Will the Ensuing ECOWAS Summit Chart the Course for a Decisive and Workable Plan towards a Single Currency?


The 51st Summit of Heads of State and Government of the Economic Community of West African States (ECOWAS) is scheduled to convene on Sunday, June 4, 2017 at the Farmington Hotel, Roberts International Airport (RIA).

Liberia’s President Ellen Johnson Sirleaf, Chairperson of the Authority of Heads of State of ECOWAS, will preside.

High on the agenda of the 15 Heads of State and Government are robust integration, youth empowerment and gender development.

But by far the most fascinating and hopeful issue at hand for this 51st Summit will be the development of a single currency for the West African Sub-Region.

We already know what this new, revolutionary currency will be called—the Eco.

But the more challenging question will be HOW will it be so attractive and welcoming that all 15 ECOWAS Member States will readily embrace it, letting go the Naira in Nigeria, our most populous and most powerful ECOWAS member state; the CFA, currency of most of the French-speaking West African member states; the Ghanaian Cedi; The Gambia’s Dalasi; Sierra Leone’s Leone; and Liberia’s dual currency—the Liberian dollar and the United States dollar?

A substantial portion of the groundwork for this and other major decisions of the 51st Summit starting next Sunday rests with the ECOWAS Management Team, which has been holding in Monrovia their preparatory meetings of their final year of existence.

In his comprehensive and stirring Opening Address last Friday, the President of the ECOWAS Commission, Benin’s Marcel Alaine de Souza, told his colleagues and the attending participants that the year 2017 “is the final year of the current ECOWAS Management Team and as such, we must leave on a high note. It is for us together to ensure that we leave a solid legacy and a strong and viable Organization for the next Team to carry on with the task of working towards the realization of the dreams, hopes and aspirations of the Founding Fathers of this great Organization, which are as relevant today as they were 42 years ago.”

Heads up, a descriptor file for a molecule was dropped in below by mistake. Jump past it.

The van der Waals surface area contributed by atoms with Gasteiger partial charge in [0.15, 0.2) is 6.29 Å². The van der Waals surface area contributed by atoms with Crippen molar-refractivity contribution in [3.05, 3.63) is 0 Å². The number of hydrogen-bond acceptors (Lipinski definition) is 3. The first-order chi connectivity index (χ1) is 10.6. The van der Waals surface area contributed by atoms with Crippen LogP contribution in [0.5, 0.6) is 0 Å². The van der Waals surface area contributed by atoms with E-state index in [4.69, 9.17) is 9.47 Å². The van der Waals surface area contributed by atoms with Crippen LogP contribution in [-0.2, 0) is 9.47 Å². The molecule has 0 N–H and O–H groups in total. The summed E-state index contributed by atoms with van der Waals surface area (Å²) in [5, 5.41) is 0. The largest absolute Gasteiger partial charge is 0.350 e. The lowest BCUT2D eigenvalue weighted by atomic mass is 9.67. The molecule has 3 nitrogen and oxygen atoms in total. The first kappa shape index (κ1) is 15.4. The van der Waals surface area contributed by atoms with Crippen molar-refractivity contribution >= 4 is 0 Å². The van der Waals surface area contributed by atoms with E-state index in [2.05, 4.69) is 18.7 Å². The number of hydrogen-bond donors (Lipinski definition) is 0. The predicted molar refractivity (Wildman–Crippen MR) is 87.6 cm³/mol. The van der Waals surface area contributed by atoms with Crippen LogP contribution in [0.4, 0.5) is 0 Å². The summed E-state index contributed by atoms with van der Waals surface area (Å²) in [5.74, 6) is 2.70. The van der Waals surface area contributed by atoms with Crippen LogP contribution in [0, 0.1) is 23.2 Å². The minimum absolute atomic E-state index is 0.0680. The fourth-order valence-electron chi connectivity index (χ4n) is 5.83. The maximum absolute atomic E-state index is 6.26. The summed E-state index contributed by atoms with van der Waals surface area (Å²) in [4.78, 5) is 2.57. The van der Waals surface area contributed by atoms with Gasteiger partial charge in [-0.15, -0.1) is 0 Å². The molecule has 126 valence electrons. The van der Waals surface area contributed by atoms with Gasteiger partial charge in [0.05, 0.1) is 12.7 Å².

Who are the ECOWAS Founding Fathers?

We know of the three original Fathers—President William V.S. Tubman of Liberia, President Sekou Touré of Guinea and Prime Minister (later President) Kwame Nkrumah of Ghana, who first met in Sanniquellie, Nimba County, Liberia on July 15-19, 1959 to lay the groundwork for the establishment of the Organization of African Unity (OAU—now African Union—AU), out of whose belly ECOWAS and all the other African regional bodies were born.

Among the other Founding Fathers who participated in the formation of the OAU that was finally realized on May 25, 1963 in Addis Ababa, Ethiopia, were Emperor Haile Selassie of Ethiopia, President Nnamdi Azikiwe and Prime Minister Abubakar Tafawa Balewa of Nigeria, President Julius Nyerere of Tangayika, President Milton Obote of Uganda, President Jomo Kenyatta of Kenya, President Felix Houphouet-Boigny of La Côte d’Ivoire, Prime Minister Sir Albert Margai of Sierra Leone, Prime Minister Modibo Keita of Mali, President Gamal Abdel Nasser of Egypt (United Arab Republic) and President Habib Bourguiba of Tunisia.

We are recalling the founders of the OAU-AU because it was they who started the African Unity movement that led to all the other African regional bodies, including ECOWAS.

Some of these leaders were still in power in West Africa when, in 1975, ECOWAS was born.  Among them were President Touré of Guinea and President Houphouet-Boigny of La Côte d’Ivoire. President Tubman of Liberia being no longer around, having died in 1971, his successor, President William Richard Tolbert Jr. was among the 15 West African Heads of State and Government that signed the Treaty creating ECOWAS.

Lest we forget, another Founding Father was also a Liberian—not a Head of State but a Liberian civil servant and banker named A. Romeo Horton, founder of the Bank of Liberia, the country’s first Liberian-owned bank. In the 1960s Mr. Horton became President Tubman’s Secretary of Commerce. It was Horton who first put on paper the proposal for the founding of the African Development Bank.

In 1964 President Tubman, using Horton’s notes, and following a decision at the founding of the OAU in 1963— Article XX of the OAU Charter—for the formation of several Commissions, including the first, an Economic and Social Commission, yes, it was against that background that President Tubman proposed an economic union for West Africa. This led to an agreement signed in 1965 by four countries—Côte d’Ivoire, Guinea, Liberia and Sierra Leone, Liberia’s three most immediate neighbors. This laid the basis for the founding of ECOWAS.

Following this brief historical background, we now return to this Editorial’s original question. It is: Will next Sunday’s ECOWAS Summit, to be presided over by Liberia’s President Ellen Johnson Sirleaf, Chairperson of the Authority of ECOWAS Heads of State, lay the basis for the realization of a single currency for West Africa?

That remains to be seen.


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